Steel Markets

CPIP Data: Construction Spending Rises in July

Written by David Schollaert

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The U.S. construction sector rose in July, lifted by gains in both the private and public sectors. Overall spending rose by 0.3% following a sideways revision for the month prior, the Commerce Department reported. Supply chain disruptions, rising materials prices and labor shortages continue to limit a construction sector trying to rebound from the COVID downturn, however.

Total construction spending during July, at a seasonally adjusted annual rate, was $1.569 trillion, 0.3% above June’s revised pace of $1.563 trillion, reported the U.S. Census Bureau. Construction spending, which accounts for around 4% of U.S. gross domestic product, rose by 9.0% on a year-on-year basis in July following an 8.2% jump in June. Year-to-date, construction spending was $883.2 billion, up 6.2% versus 2020, a disappointing result as the marketplace is nearly a year removed from the worst of the pandemic. 

The private sector was just about the sole driver of growth across the domestic construction industry. The bulk came in residential construction spending, which jumped 26.5%, while nonresidential construction spending dropped 4.2%. Risks from the resurgence of the coronavirus and supply chain difficulties could torpedo gains, however, according to the Associated General Contractors of America.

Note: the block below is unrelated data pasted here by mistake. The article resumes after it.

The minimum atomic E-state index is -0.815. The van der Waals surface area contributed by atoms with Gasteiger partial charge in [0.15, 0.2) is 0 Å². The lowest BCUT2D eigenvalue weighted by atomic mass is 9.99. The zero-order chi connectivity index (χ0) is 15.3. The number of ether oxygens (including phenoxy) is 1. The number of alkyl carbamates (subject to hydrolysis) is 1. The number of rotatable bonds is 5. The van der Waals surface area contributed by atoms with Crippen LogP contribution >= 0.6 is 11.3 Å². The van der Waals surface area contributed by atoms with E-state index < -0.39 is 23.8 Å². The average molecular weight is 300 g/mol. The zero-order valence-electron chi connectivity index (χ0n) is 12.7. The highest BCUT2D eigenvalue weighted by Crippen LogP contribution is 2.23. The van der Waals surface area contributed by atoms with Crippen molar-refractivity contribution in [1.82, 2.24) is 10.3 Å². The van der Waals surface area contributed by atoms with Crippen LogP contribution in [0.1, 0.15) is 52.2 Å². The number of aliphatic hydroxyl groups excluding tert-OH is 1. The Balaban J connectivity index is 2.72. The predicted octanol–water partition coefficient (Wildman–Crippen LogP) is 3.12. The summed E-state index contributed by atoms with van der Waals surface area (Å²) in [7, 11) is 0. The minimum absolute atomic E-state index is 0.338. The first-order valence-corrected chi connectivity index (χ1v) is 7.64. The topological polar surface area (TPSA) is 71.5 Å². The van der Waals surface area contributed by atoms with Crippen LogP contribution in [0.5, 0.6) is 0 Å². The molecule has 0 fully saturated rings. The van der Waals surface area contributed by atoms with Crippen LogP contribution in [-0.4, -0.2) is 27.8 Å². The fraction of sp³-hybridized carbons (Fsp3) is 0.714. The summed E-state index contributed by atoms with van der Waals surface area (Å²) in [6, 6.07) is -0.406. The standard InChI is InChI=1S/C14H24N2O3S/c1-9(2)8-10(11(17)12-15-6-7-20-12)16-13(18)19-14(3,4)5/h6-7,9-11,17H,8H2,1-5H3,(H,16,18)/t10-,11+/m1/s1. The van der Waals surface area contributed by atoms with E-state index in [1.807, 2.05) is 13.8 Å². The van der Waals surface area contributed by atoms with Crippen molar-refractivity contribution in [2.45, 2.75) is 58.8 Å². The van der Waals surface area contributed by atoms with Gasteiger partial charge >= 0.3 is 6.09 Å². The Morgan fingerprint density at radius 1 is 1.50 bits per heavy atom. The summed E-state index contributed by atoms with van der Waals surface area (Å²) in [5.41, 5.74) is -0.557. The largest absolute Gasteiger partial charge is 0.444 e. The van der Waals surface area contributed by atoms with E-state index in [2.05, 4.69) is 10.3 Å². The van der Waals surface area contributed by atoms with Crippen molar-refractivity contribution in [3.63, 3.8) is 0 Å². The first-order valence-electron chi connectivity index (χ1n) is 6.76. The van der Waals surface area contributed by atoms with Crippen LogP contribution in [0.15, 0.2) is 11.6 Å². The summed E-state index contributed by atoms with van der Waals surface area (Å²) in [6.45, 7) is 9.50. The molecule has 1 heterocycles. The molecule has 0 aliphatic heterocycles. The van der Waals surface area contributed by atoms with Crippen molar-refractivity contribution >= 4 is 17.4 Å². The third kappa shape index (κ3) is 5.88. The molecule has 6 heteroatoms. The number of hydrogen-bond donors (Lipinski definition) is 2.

“The rapid spread of the delta variant of Covid-19 is causing a pullback in re-openings and travel that may lead some owners to postpone new projects,” said Ken Simonson, AGC’s chief economist. “Meanwhile, materials price increases, limited supplies of key materials, and long or uncertain delivery times are impeding the industry’s recovery.”

Total construction expenditures and its major categories are shown in the table and chart (Figure 1) below.

CPIP Table1

CPIP Figure1

Private Construction

The breakdown of private expenditures into residential and nonresidential and their subsectors are highlighted in the table below. Private construction spending increased 13.6% year over year to an annual rate of $1.231 trillion. Within that category, private residential construction spending rose 27% annually while private nonresidential spending fell 3.6%.

Spending on private construction projects rose 0.3% after increasing 0.4% in June. Outlays on residential projects advanced 0.5%, with single-family homebuilding spending increasing 0.9%, driven by robust demand for housing. Spending on residential projects increased 0.8% in July. The pace is slowing, however, because of expensive building materials as well as land and labor shortages.

CPIP Table2

CPIP Figure2

Total housing starts in the four regions are displayed below (Figure 3). Privately‐owned housing starts in July were at a seasonally adjusted annual rate of 1.534 million, down 7.0% from the revised June estimate of 1.650 million. The sharp decrease in July is a direct result of the continued supply chain disruptions, rising materials prices and labor shortages that have been limiting residential construction. Despite the month-on-month fall, June’s rate is 24.8% above the year-ago rate. Single‐family housing starts in July were at a rate of 1.111 million, down marginally from the revised June figure of 1.143 million. July’s total is also down by 39.1% from the peak of 1.823 million seen in January 2006.